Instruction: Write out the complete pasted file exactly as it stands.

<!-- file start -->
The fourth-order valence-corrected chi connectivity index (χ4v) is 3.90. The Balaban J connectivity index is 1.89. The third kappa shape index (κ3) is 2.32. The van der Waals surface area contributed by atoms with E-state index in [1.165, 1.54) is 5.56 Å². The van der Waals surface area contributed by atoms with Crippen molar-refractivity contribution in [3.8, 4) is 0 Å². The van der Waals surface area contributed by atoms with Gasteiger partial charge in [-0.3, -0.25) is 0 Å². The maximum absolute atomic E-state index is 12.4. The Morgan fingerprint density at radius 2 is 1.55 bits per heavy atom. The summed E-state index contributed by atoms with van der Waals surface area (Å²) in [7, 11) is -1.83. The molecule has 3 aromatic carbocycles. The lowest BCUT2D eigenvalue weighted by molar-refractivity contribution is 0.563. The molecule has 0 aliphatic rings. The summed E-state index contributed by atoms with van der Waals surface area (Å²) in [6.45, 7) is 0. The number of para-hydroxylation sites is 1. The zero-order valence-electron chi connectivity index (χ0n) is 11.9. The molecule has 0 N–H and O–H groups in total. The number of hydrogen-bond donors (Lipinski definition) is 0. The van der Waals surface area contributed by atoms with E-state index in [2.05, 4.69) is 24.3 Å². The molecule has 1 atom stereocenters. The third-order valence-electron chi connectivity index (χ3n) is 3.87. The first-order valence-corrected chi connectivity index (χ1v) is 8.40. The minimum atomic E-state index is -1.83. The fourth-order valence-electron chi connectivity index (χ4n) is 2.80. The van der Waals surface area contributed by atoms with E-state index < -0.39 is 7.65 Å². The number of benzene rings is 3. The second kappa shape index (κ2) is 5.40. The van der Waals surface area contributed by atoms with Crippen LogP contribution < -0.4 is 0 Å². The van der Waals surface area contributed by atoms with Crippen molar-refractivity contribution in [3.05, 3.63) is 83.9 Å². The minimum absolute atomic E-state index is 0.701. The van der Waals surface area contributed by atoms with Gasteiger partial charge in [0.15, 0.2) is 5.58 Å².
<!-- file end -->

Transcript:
The fourth-order valence-corrected chi connectivity index (χ4v) is 3.90. The Balaban J connectivity index is 1.89. The third kappa shape index (κ3) is 2.32. The van der Waals surface area contributed by atoms with E-state index in [1.165, 1.54) is 5.56 Å². The van der Waals surface area contributed by atoms with Crippen molar-refractivity contribution in [3.8, 4) is 0 Å². The van der Waals surface area contributed by atoms with Gasteiger partial charge in [-0.3, -0.25) is 0 Å². The maximum absolute atomic E-state index is 12.4. The Morgan fingerprint density at radius 2 is 1.55 bits per heavy atom. The summed E-state index contributed by atoms with van der Waals surface area (Å²) in [7, 11) is -1.83. The molecule has 3 aromatic carbocycles. The lowest BCUT2D eigenvalue weighted by molar-refractivity contribution is 0.563. The molecule has 0 aliphatic rings. The summed E-state index contributed by atoms with van der Waals surface area (Å²) in [6.45, 7) is 0. The number of para-hydroxylation sites is 1. The zero-order valence-electron chi connectivity index (χ0n) is 11.9. The molecule has 0 N–H and O–H groups in total. The number of hydrogen-bond donors (Lipinski definition) is 0. The van der Waals surface area contributed by atoms with E-state index in [2.05, 4.69) is 24.3 Å². The molecule has 1 atom stereocenters. The third-order valence-electron chi connectivity index (χ3n) is 3.87. The first-order valence-corrected chi connectivity index (χ1v) is 8.40. The minimum atomic E-state index is -1.83. The fourth-order valence-electron chi connectivity index (χ4n) is 2.80. The van der Waals surface area contributed by atoms with E-state index < -0.39 is 7.65 Å². The number of benzene rings is 3. The second kappa shape index (κ2) is 5.40. The van der Waals surface area contributed by atoms with Crippen LogP contribution < -0.4 is 0 Å². The van der Waals surface area contributed by atoms with Crippen molar-refractivity contribution in [3.05, 3.63) is 83.9 Å². The minimum absolute atomic E-state index is 0.701. The van der Waals surface area contributed by atoms with Gasteiger partial charge in [0.15, 0.2) is 5.58 Å².